U.S. representatives Ed Markey (D-Mass) and Joe Barton (R-Texas) sent a letter today to 15 companies identified in a recent Wall Street Journal investigation as installing consumer-tracking technologies to target users visiting these sites.
"We are troubled by the findings in this report, which suggest that the price of consumers' unfettered use of the Internet increasingly is surrender of their personal information, preferences and intimate details to websites, data monitoring companies, marketers and other information gathering firms that seek to track them online and develop digital dossiers for a range of purposes, including marketing," the lawmakers wrote.
"As Congress prepares to consider comprehensive privacy legislation, we request responses to the questions that follow to better understand your companies' practices in this area."
The representatives, who co-chair the House Bi-Partisan Privacy Caucus, asked for information on the companies' tracking and targeting of consumers on the Internet, which is activated when users visit the websites.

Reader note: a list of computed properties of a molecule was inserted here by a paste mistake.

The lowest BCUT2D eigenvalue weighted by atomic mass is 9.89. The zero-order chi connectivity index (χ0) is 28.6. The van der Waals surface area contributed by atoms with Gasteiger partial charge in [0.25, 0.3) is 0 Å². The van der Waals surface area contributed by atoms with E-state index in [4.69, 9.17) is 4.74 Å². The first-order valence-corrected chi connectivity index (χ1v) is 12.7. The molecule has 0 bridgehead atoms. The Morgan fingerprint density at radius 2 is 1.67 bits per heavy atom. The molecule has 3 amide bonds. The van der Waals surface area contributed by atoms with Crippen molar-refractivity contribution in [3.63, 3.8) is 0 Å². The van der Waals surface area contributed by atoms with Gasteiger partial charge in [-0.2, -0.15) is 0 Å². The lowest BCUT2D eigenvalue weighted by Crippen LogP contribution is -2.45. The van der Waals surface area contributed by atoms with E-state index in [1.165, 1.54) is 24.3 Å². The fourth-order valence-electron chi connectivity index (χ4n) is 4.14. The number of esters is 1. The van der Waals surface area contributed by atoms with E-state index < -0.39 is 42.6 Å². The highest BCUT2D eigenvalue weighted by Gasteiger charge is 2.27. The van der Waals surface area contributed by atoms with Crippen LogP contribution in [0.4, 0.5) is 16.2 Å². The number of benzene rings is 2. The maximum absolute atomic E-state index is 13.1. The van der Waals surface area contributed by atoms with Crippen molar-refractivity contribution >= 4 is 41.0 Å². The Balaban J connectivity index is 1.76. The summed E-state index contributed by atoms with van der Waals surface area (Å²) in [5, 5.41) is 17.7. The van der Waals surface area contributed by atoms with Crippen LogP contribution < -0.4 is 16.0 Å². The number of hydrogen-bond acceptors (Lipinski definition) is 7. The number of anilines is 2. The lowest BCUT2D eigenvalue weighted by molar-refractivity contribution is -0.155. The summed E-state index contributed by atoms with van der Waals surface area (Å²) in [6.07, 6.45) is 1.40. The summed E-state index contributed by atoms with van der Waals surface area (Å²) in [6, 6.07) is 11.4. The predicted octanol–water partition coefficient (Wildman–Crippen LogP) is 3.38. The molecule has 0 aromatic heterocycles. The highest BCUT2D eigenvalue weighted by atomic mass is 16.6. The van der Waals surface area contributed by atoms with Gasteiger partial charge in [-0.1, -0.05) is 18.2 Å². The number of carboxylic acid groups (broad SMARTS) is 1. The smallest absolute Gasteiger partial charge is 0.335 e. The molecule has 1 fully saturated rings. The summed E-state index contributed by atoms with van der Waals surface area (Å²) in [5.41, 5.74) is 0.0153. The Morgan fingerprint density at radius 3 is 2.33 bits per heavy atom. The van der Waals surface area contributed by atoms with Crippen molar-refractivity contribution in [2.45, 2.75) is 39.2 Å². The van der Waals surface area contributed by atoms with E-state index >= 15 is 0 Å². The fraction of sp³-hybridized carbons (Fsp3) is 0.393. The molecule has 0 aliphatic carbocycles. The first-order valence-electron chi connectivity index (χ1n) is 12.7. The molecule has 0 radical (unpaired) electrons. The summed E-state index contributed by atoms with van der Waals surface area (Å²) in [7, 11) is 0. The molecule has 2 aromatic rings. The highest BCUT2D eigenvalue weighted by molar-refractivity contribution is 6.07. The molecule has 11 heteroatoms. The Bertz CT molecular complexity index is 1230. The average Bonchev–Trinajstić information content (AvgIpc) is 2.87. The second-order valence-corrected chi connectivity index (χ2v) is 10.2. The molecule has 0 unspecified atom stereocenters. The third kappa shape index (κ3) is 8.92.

Some of the questions Reps. Markey and Barton asked include:
What information about consumers does your company collect, either through your own website or through business relationships with third parties?
If your company tracks or targets visitors, how does it notify visitors to your company's site of this practice? If it does not provide notification, why not?
Does your company target individuals based on their health or financial status? Are there any user search or usage habits that your company will not use for targeting purposes or tracking? If yes, what are they?
Letters were sent to: Dictionary.com; MSN.com; Comcast.net; AOL.com; Merriam-Webster.com; Photobucket.com; Answers.com; Careerbuilder.com; MSNBC.com; Live.com; Myspace.com; Yahoo.com; Verizonwireless.com; Yp.com; About.com